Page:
This is the chocolate sheet cake to end all sheet cakes. Guaranteed to be a hit at your kids birthday party, or when you need to feed a whole bunch of people with an easy and pretty cake that looks like you put a lot more effort into it than you actually did.
Plus this cake is so quick and easy to frost – no turntables or icing bags needed – which is fantastic if you are in a rush. And who isn’t these days?
The inspiration for this cake comes from the office where I work. We (much like every other office ever) have a birthday tradition, which involves my colleagues and I having to buy a shed-load of cake for all 75 people who work there every year on our respective birthdays. Cake for 75 people is A LOT, and as such more often than not my co-workers and I will bring in sheet cakes, purchased from one of the various supermarkets in town.
The chocolate sheet cake is well-known to be my absolute favourite, and it usually comes sprinkled with various chocolate candies, like the Rolos and Maltesers you see before you.
I’ve been meaning to re-create the iconic chocolate sheet cake for myself for a long time, and I’ve finally managed to find some time to get in the kitchen and do it, between printing wedding invitations and dealing with budget spreadsheets (wedding spending is getting a little out of hand…).
If you are used to making normal sponge cakes, then the process of putting this chocolate sheet cake together is going to leave you feeling a little bit, well, weird. This is not a normal cake recipe by any stretch of the imagination. At one point the mixture will look and feel like wet sand, and not long after that you will find yourself pouring what you will assume is too much coffee into the mixing bowl. How on Earth is this cake not going to taste like coffee? Have I misread the recipe? This batter looks too runny to ever actually turn into a cake, surely?
Don’t freak out. The cake will definitely taste like chocolate, without a hint of coffee to be tasted. I hate coffee, and I wouldn’t let this recipe anywhere near my blog if I wasn’t 100% convinced that all coffee-haters would love it as much as I do. No, you haven’t misread the recipe. It does ask for 225ml (one whole cup) of black coffee. It will mix in there, I promise. And yes, the super-runny batter will bake itself into a gorgeous soft and fluffy sheet cake, given 25 minutes in the oven.
And my god, is this cake soft. It is like eating a chocolate flavoured pillow. Its soft moist texture comes from the sheer amount of liquid going into the batter, as well as the use of melted butter.
My birthday is a long way off (thank heavens) but when it does roll round again, I am definitely going to be swapping the usual store-bought monotony for this best ever chocolate sheet cake. And I think everyone at work is going to be so glad I did.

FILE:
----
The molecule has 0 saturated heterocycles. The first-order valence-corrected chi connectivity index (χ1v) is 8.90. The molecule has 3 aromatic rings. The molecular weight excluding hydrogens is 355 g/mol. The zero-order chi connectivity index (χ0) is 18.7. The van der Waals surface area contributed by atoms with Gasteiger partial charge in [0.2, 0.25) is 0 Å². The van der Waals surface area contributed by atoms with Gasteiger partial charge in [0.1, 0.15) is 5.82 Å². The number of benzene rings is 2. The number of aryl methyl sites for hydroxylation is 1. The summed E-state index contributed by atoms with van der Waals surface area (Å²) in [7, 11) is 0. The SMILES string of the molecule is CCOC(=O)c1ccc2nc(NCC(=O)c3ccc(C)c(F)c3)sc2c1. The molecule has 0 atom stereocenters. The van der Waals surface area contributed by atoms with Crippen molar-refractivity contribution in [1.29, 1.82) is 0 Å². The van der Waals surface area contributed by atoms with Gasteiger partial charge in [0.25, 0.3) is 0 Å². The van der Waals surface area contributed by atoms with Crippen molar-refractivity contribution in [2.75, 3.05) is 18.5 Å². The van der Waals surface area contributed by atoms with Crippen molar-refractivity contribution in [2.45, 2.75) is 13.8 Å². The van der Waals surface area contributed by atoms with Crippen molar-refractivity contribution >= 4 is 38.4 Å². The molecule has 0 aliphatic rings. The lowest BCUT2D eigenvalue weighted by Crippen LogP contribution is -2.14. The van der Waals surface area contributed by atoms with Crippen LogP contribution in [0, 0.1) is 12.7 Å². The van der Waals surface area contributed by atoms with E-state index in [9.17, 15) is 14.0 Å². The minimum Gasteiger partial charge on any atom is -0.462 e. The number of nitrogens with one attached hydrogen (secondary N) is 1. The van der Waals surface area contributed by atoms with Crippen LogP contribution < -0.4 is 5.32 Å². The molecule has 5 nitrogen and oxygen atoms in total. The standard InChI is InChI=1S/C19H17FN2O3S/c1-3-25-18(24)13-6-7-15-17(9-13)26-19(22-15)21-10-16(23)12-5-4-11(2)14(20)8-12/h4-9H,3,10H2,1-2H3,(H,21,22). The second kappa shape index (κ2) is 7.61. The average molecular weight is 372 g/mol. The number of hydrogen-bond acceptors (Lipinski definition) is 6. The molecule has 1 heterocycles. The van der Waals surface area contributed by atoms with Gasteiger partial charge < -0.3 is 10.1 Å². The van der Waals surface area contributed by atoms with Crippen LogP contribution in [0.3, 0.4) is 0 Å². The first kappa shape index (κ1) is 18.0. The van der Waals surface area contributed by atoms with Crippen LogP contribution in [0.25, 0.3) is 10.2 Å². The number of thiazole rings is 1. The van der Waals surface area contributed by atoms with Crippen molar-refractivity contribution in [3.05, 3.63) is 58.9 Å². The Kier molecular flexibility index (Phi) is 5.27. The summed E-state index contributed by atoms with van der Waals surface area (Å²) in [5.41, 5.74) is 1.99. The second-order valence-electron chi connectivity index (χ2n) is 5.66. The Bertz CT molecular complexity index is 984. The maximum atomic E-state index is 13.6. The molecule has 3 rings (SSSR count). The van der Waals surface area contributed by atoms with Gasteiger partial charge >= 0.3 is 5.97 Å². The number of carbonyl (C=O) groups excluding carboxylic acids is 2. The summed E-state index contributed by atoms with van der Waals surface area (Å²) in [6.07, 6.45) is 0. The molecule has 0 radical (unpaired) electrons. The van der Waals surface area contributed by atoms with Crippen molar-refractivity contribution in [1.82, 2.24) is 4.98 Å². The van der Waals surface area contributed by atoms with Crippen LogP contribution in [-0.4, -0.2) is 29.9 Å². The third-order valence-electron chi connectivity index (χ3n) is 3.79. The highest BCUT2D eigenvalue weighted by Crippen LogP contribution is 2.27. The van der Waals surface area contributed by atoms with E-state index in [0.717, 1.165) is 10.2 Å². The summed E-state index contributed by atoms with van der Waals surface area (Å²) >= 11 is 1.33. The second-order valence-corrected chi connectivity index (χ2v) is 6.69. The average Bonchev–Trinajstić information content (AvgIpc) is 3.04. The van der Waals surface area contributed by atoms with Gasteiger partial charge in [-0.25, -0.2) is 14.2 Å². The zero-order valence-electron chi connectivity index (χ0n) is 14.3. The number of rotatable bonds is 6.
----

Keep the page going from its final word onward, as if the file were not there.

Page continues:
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- 225ml (1 cup) strong black coffee (I used instant coffee)
- 120g (½ cup) unsalted butter
- 250g (2 cups) plain or all-purpose flour
- 300g (1½ cups) golden or white caster sugar (US granulated sugar)
- 1 teaspoon bicarbonate of soda (baking soda)
- ½ teaspoon salt
- 50g (1/3 cup) cocoa powder
- 2 large eggs
- 60ml (¼ cup) full-fat Greek yoghurt
- 60ml (¼ cup) whole milk
- 1 teaspoon vanilla extract
- 200g (¾ cup + 1 tablespoon) unsalted butter, at room temperature
- 75g (2/3 cup) cocoa powder
- 375g (3 cups) icing sugar or powdered sugar
- 75ml (1/3 cup) milk
- A handful of Rolos, Maltesers, or other chocolate candy to decorate (I also used chocolate curls, honeycomb pieces, and 50g of drizzled melted white chocolate)
- Preheat the oven to 190°C / 375°F (170°C fan) and line the bottom of a 9x13 inch baking tray with greaseproof paper or baking parchment. Make 225ml of strong black coffee using boiling water, and then set aside to cool whilst you make the cake. Melt the butter in the microwave, stirring regularly, and then also set aside to cool slightly.
- Put the flour, sugar, bicarbonate of soda, salt, and cocoa powder into a bowl, and mix well until combined, using a stand or hand-held electric mixer on a low setting. Add the melted butter and mix until combined. You will probably need to use a spatula to scrape down the sides and the beater during this process. You will eventually end up with a mixture that resembles wet sand.
- Add the eggs, yoghurt, milk, and vanilla extract, and beat well on a low setting. Once fully combined, pour in half of the coffee you made earlier and mix on low until combined. Add the remaining half of the coffee and mix again. The batter will be very runny, but this is okay.
- Pour the batter into the pre-lined tin, and bake in the pre-heated oven for 20-25 minutes, until a skewer or toothpick inserted into the middle of the cake comes out clean. Place the tin on a wire rack and leave to cool completely. Once cooled, the cake may look a little over-cooked, but it isn't burnt, I promise!
- Once the cake is completely cool, make the buttercream. Cream the butter with a hand or stand mixer until it is pale and creamy, and no lumps remain. Add the cocoa, icing sugar, and milk to the butter, and mix well until fully combined. Scrape down the sides of the bowl and mix again. Spoon the buttercream onto the sheet cake, and then spread evenly over the cake using an offset spatula or knife. Make sure the buttercream gets all the way to the edges. Drizzle melted chocolate over the top of the cake (optional) and top with the chocolate candies or decorations of your choice.
- This cake will keep for 3-4 days if stored in an air-tight container. There is no need to refrigerate, as this will dry out the cake more quickly. It will keep better before it has been cut into squares. The un-frosted sheet cake can be frozen for 2-3 months, and then defrosted at room temperature. The frosting can also be frozen for 2-3 months - just defrost overnight in the fridge and then use immediately.